Green ghetto legislation


With the average price of a new home in Howard County hovering around $175,000, one would think the last worry around area neighborhoods would be people who don't care for their property. But even in the heart of suburbia, it seems, some people have the audacity to let their grass grow -- or worse, to plant meadow mix and wildflowers and let the yard go au natural.

Councilwoman Angela Beltram has had enough of it. Beltram recently introduced a lawn mowing bill that would put an end to people's letting the grass grow under their feet. Under the provisions of the bill, violators would be reported to the Public Works Department, which would give the offending property owner 10 days to get off the sofa and pull the starter cord. After 15 days, the county would mow the lawn itself and bill the property owner. Failure to pay the grass-cutting fee would result in a lien on the owner's property. (That darn well ought to teach 'em to use the Lawn Boys in Howard County.)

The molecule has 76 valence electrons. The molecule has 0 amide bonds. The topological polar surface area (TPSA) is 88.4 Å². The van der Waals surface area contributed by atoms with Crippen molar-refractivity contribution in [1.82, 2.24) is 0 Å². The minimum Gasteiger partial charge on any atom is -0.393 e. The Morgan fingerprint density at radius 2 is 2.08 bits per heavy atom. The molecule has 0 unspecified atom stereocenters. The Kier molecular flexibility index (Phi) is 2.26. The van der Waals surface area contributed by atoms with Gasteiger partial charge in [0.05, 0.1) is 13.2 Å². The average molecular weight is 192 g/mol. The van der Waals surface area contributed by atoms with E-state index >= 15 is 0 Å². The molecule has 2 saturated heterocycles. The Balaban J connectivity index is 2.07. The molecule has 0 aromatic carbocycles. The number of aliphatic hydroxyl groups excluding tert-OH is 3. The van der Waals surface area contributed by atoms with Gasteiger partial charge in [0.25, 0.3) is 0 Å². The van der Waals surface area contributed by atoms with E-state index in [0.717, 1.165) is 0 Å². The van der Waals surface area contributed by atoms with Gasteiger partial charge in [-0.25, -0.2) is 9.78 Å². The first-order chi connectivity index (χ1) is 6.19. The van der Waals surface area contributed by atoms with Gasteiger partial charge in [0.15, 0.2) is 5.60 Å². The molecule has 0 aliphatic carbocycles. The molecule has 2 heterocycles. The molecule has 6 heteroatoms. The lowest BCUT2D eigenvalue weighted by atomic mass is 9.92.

There are many things wrong with this bill, not the least of which is that the government has no more claim to mow people's lawns than it does to paint peeling shingles. It is the role of neighborhood associations, or better yet -- neighbors -- to persuade people to keep their homes up. More than that, the bill codifies conformity: If you choose to live in a community where everyone has neatly mowed lawns, then the government has decided that you will have one, too. The only place to go from there is to mandate Laura Ashley wallpaper.

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